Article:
Stephanie and I were in Dr. Potter’s office for my check up a few days after surgery (he is also Stephanie’s surgeon), and I told him how grateful I was for this gift.  There are no amount of words that describe feeling “normal” again after having something so horrendous happen to your body.  Steph and I agreed that Dr. P got a little verklempt when we were thanking him.  Either that, or he had tears of joy that this dynamic duo wouldn’t be visiting his office every other week in tandem.  Regardless, I like to think his compassion matches his talent and he was truly touched by our gratitude.

Most of my days since surgery have been spent getting ready for Christmas, helping my boys study for finals (they tell me I’m only good at coming up with funny acronyms, though – beyond that they enlist the help of their dad), and watching my kids play sports.  I’ve said this before, but I will never take for granted being able to sit in the bleachers and have my ONLY care be if my kid has good sportsmanship.  What a gift.  (It also helps tremendously if you get to sit through approximately 6 basketball games with a friend by your side, however).


Ahhhh my kids.  A lot of you have asked how they have dealt with this whole cancer thing.  Truthfully, I don’t know how to answer that.  They are boys.  And with boys, sometimes all you get is an extra pat on the shoulder or one less complaint about carrying in the groceries.  I often think of my friends with girls during these times, and imagine adorable homemade cards or decorated houses in celebration of the finale.  Not that I want or need these things, but big events like this highlight the chasm between the sexes if you will.  The tradeoff is zero drama and a quiet house, though, which I have grown to love and appreciate through the years.  Unfortunately for boys and girls alike who are directly affected by this disease, the word ‘cancer’ is all too common.  It’s inadvertently woven through the fabric of conversation and becomes as normal as words like ‘school’ or ‘lunch’.  They hear it in the car, on the phone, over dinner, etc.  In fact, Stephanie caught her kindergartner singing in the car the other day, ‘You know Dasher and Dancer and Prancer and Cancer…”  Yep, that about sums it up.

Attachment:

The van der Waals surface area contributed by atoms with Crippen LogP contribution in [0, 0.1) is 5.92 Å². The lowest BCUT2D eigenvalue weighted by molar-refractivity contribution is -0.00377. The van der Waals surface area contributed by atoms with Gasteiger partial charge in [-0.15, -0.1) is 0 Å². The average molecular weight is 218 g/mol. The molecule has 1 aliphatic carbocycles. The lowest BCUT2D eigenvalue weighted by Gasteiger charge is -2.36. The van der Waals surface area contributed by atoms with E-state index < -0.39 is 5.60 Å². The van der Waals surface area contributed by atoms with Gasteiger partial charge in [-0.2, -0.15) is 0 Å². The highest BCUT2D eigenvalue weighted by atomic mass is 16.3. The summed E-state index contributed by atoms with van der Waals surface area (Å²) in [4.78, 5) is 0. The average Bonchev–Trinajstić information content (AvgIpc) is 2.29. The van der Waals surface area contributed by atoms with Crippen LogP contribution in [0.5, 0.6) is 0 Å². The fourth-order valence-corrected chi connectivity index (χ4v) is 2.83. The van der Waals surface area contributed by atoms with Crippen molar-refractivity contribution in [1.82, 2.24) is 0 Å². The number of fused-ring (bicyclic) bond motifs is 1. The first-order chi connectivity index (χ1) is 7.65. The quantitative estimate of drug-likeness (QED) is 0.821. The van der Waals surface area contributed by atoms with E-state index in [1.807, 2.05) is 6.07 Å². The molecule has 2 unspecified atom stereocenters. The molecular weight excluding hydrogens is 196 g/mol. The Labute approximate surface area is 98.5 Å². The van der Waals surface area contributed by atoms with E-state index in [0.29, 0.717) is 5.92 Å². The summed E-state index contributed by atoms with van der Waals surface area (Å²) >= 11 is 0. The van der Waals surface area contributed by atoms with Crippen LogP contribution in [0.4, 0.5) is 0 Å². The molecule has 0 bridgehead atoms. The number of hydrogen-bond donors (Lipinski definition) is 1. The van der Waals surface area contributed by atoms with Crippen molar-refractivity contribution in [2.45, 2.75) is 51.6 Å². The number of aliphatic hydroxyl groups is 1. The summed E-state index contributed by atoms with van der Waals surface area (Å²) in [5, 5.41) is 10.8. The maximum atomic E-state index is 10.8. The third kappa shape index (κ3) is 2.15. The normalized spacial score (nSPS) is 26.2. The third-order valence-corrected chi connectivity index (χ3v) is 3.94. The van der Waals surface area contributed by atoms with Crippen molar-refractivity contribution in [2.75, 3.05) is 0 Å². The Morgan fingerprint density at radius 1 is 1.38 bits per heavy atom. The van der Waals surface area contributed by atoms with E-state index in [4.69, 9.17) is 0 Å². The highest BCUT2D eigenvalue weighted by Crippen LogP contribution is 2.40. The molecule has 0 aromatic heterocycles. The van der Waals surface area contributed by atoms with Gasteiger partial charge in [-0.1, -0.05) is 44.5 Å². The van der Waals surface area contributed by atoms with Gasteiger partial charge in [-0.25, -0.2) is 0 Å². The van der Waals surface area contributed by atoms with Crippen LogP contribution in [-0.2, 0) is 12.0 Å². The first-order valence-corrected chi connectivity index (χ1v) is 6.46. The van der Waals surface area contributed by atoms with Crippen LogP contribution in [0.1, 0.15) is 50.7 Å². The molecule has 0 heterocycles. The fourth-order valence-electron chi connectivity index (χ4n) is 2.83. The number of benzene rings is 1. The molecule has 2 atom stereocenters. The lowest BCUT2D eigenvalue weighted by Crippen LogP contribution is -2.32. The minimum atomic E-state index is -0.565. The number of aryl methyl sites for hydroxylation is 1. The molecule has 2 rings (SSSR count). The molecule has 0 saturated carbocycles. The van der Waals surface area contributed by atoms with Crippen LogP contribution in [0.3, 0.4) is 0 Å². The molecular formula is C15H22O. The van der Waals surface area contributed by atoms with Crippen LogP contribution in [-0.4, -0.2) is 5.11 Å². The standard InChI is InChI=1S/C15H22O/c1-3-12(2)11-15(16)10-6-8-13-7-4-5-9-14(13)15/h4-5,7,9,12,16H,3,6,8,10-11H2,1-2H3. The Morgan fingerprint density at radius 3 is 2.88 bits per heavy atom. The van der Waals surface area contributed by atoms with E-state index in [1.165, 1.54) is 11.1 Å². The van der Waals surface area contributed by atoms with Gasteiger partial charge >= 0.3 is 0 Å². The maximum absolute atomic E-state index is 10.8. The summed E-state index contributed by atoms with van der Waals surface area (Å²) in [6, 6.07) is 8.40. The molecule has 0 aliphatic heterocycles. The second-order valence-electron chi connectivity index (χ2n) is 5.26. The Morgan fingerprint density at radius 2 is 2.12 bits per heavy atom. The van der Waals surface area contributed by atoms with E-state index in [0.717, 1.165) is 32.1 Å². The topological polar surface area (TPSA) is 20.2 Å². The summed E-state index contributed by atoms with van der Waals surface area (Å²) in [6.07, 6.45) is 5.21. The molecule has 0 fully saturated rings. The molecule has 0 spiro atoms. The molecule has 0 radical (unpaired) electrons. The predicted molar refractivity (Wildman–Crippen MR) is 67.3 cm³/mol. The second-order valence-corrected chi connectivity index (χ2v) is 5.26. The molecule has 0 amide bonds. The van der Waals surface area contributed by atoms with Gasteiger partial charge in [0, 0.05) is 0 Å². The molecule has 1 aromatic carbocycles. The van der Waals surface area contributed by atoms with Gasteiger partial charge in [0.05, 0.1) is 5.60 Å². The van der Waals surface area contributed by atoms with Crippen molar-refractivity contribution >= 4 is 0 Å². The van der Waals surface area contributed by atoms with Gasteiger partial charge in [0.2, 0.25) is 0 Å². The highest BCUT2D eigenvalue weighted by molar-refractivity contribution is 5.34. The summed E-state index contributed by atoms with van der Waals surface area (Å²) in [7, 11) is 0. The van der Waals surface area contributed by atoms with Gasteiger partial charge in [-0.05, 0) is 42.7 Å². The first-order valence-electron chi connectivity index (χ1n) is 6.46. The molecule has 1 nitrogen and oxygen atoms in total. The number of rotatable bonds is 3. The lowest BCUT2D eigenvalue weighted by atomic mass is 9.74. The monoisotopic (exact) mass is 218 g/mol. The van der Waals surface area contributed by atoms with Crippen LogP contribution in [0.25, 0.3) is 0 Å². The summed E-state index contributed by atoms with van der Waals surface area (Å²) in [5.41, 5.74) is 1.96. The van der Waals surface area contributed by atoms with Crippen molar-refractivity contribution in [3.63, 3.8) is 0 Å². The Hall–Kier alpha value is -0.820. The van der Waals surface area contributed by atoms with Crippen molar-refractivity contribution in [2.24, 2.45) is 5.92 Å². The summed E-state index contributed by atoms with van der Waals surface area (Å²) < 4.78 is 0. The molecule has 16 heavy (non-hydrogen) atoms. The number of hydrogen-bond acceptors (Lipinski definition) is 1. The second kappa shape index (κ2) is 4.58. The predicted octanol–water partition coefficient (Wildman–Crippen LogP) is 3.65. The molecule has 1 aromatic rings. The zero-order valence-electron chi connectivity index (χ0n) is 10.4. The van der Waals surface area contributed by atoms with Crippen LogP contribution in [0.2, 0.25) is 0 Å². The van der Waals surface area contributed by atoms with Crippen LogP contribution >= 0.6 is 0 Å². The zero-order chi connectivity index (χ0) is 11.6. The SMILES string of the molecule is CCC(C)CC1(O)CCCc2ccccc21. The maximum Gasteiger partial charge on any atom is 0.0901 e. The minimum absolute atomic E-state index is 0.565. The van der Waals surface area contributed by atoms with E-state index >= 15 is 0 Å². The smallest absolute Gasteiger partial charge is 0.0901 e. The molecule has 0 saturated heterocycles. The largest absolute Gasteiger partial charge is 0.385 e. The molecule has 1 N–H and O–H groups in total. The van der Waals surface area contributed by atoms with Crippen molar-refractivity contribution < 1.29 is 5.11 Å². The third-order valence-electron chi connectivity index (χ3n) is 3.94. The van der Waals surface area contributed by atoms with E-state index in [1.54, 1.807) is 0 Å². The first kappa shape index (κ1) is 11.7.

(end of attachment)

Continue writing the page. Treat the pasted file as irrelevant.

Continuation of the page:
I will say, however, that my boys have witnessed the kindness of strangers and the love of friends in SPADES this year.  They have also seen Trevor and me depending on the Lord like we never have before.  And I know in my heart of hearts they will be better for it.  That, plus they now have no qualms about talking about the female anatomy.  In fact, do you know what kind of bees get scared often?  BOO BEES (courtesy of a certain Kraus boy).  In all seriousness, though, I have noticed that all three boys have been extra kind and loving since my last surgery.  It’s as if they now feel confident enough that I’m going to be okay so they are free to love again.  And there’s no better feeling that that.